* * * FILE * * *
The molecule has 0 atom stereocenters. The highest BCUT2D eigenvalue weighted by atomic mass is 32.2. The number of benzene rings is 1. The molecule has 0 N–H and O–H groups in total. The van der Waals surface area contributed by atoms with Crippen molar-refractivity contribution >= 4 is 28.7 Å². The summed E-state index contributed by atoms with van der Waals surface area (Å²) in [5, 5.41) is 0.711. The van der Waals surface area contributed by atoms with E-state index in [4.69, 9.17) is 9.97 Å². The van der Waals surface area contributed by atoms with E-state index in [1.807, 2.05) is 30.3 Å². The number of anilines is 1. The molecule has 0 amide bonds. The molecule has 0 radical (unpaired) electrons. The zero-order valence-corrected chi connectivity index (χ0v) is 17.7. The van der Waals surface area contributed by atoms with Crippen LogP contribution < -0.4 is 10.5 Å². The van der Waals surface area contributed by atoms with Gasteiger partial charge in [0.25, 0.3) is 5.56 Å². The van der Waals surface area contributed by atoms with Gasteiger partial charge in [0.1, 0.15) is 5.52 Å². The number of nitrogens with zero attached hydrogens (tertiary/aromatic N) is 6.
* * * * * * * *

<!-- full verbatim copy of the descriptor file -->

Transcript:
The molecule has 0 atom stereocenters. The highest BCUT2D eigenvalue weighted by atomic mass is 32.2. The number of benzene rings is 1. The molecule has 0 N–H and O–H groups in total. The van der Waals surface area contributed by atoms with Crippen molar-refractivity contribution >= 4 is 28.7 Å². The summed E-state index contributed by atoms with van der Waals surface area (Å²) in [5, 5.41) is 0.711. The van der Waals surface area contributed by atoms with E-state index in [4.69, 9.17) is 9.97 Å². The van der Waals surface area contributed by atoms with E-state index in [1.807, 2.05) is 30.3 Å². The number of anilines is 1. The molecule has 0 amide bonds. The molecule has 0 radical (unpaired) electrons. The zero-order valence-corrected chi connectivity index (χ0v) is 17.7. The van der Waals surface area contributed by atoms with Crippen LogP contribution < -0.4 is 10.5 Å². The van der Waals surface area contributed by atoms with Gasteiger partial charge in [0.25, 0.3) is 5.56 Å². The van der Waals surface area contributed by atoms with Gasteiger partial charge in [0.1, 0.15) is 5.52 Å². The number of nitrogens with zero attached hydrogens (tertiary/aromatic N) is 6.